Merrill Wagner, a prolific American artist who composes geometric landscapes using salvaged steel, slate and marble, presents a series of painted works on industrial steel for her first solo show in Hong Kong. Inspired by the negative space in scraps of leftover metal, she creates large wall reliefs that evoke forms in nature such as oceans, flowers, horizon lines and mountain ranges.
Wagner’s work is informed by a close investigation of nature and materials. Throughout her career, the artist has experimented with paint on unusual surfaces ranging from stone to wooden fences. In the 1980s, she discovered scraps of hot rolled steel, which she adopted as her primary medium.
For years, the artist has been collecting pieces of steel from an industrial machinery parts manufacturer in Pennsylvania. She selects the leftover scraps of metal sheeting that have been cut into parts for objects such as air conditioners, vents and snowplows. Never cutting or reshaping the found metal, Wagner creates dynamic compositions, which are held together with magnets. “My work has to do with what has been made already rather than creating more chaos,” Wagner says.
Alongside examining the shapes of the metal remains, Wagner explores the nuances of the surface of steel. She observed that the process of cooling hot sheets of steel with water results in variegated patterns. Often, subtle grey streaks can be found tearing through solid expanses of dark steel. In some cases, sections of monochrome steel are transformed with large areas of purple or dark blue. For Wagner, these patterns and curvilinear marks suggested landscapes of undulating hills and flowing water.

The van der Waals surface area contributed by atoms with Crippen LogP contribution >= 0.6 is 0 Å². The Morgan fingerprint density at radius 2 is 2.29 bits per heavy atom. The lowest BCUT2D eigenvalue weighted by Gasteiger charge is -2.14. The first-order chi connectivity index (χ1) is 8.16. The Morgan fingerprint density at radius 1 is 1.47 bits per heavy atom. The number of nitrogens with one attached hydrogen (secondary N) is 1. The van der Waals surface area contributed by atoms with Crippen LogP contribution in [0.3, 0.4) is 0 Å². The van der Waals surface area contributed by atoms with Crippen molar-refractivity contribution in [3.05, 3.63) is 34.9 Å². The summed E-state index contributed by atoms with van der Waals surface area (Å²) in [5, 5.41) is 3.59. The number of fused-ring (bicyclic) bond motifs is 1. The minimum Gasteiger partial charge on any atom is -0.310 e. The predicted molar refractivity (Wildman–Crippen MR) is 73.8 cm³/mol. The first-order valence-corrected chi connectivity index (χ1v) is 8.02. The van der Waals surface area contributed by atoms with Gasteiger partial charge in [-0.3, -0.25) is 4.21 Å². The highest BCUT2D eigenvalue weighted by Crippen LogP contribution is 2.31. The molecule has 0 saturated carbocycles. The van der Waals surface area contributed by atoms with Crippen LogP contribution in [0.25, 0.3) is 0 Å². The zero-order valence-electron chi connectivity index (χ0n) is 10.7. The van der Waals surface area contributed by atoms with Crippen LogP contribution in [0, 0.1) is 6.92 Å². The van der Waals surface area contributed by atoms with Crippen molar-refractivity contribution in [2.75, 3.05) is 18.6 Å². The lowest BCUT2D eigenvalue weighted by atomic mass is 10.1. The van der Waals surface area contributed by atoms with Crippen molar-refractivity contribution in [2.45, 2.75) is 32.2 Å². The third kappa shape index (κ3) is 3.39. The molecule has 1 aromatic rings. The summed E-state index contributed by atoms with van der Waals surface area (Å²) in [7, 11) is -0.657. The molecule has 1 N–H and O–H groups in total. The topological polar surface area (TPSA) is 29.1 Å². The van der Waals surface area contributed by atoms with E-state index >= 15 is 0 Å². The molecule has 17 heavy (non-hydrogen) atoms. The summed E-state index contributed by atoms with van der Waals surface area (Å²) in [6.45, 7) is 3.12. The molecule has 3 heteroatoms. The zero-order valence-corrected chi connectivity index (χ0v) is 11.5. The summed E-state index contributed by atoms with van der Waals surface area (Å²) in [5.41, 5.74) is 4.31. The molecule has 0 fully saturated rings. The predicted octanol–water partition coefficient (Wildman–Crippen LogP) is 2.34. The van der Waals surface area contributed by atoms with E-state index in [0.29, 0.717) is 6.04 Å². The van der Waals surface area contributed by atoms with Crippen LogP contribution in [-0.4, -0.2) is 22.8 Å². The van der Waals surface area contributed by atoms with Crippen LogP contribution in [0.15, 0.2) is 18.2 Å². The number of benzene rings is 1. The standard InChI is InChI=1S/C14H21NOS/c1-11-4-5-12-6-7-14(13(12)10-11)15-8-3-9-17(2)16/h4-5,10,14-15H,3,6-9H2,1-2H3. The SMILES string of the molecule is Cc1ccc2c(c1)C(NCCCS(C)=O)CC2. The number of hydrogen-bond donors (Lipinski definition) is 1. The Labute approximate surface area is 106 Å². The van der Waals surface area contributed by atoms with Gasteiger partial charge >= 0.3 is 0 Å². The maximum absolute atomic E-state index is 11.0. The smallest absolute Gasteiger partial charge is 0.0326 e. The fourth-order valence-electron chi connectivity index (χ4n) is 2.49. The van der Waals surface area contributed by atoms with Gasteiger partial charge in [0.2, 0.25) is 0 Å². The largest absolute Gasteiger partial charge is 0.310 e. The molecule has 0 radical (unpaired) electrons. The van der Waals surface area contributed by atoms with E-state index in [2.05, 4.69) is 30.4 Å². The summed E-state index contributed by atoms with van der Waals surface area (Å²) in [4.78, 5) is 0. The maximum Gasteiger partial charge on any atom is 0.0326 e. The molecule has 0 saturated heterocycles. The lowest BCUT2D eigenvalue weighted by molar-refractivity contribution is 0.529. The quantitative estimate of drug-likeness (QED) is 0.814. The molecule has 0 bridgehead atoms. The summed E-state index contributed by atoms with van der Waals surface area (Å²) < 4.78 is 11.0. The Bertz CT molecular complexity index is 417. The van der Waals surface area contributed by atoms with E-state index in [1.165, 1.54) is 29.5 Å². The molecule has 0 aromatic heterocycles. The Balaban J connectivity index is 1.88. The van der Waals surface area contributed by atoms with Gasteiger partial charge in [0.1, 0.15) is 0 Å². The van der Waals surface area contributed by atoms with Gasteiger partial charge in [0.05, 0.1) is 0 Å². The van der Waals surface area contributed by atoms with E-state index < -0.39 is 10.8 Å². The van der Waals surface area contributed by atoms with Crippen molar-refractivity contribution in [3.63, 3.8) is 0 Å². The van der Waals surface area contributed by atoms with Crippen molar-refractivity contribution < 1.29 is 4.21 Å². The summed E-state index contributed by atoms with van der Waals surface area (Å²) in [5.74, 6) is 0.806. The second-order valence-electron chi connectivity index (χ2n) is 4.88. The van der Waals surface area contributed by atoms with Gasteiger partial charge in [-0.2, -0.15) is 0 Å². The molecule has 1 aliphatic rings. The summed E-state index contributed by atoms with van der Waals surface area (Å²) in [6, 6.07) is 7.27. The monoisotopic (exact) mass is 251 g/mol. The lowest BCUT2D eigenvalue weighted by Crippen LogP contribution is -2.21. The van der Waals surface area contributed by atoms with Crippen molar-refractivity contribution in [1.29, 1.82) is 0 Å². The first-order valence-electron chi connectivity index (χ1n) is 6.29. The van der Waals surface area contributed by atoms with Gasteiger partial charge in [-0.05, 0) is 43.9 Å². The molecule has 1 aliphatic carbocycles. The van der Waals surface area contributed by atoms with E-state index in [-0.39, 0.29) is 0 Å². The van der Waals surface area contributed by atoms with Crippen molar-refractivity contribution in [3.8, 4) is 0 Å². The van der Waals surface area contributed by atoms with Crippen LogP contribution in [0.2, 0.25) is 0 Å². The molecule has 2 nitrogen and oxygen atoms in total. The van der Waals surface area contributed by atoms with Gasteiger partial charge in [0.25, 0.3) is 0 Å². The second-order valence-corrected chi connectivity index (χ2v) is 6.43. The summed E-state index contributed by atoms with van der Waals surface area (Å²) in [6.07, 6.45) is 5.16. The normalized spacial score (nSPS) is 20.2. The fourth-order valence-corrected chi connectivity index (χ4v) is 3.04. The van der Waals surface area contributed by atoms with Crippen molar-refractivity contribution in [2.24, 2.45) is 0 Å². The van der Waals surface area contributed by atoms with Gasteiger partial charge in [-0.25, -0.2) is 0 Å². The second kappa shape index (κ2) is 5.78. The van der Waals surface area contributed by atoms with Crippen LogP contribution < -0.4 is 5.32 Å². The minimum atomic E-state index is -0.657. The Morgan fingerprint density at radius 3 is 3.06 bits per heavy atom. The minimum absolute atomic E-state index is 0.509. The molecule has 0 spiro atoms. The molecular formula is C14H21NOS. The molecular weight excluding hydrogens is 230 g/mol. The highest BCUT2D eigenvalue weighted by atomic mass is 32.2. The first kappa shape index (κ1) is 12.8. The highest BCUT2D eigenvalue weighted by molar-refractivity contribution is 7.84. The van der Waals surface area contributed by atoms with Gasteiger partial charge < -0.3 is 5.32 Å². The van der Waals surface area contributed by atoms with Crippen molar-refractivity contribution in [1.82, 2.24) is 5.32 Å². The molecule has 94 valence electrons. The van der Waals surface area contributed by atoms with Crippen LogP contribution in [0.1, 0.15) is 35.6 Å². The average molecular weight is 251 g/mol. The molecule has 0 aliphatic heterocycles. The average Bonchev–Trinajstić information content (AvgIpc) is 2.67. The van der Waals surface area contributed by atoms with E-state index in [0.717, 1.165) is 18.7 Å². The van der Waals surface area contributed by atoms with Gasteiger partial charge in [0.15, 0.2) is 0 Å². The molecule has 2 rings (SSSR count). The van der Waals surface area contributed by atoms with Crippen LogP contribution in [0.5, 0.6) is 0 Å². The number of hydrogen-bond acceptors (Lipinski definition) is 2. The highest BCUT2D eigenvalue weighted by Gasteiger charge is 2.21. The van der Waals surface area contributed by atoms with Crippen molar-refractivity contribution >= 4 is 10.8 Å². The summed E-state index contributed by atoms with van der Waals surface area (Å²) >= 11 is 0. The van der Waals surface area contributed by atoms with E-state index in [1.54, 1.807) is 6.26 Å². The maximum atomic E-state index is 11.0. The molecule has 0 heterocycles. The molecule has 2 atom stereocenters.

Attentive to the irregularities of the steel, the artist brushes rust-preventive paints on the surfaces. Through subtle shifts in color and texture, she imbues hard industrial materials with an unexpected softness and sensuality making clear allusions to the natural world. The segments of green, brown and grey in the work Spring, for instance, are suggestive of a mountainous terrain, layers of soil or stark desert planes. Meanwhile Oasis relies on just two vibrant bands of blue and a strip of green to convey a river by a bank with a stretch of clear sky or an underwater landscape perhaps.
Alongside Wagner’s minimalist landscape compositions, a series of her more figurative flower works will be on view. In 2006, Wagner discovered an overlap between the shapes of the metal machinery scraps and the anatomy of flowers. Distilling the organs of flowers into simple geometric compositions, she creates massive totemic reliefs. The natural and the manmade converge in Wagner’s works.
Wagner’s work is included in collections across the United States including those of the Rose Art Museum, Brandeis University, Waltham, Massachusetts; the Tacoma Art Museum, Washington; Chase Manhattan Bank and Goldman Sachs Company, New York, New York; and the Microsoft Corporation, Redmond, Washington.
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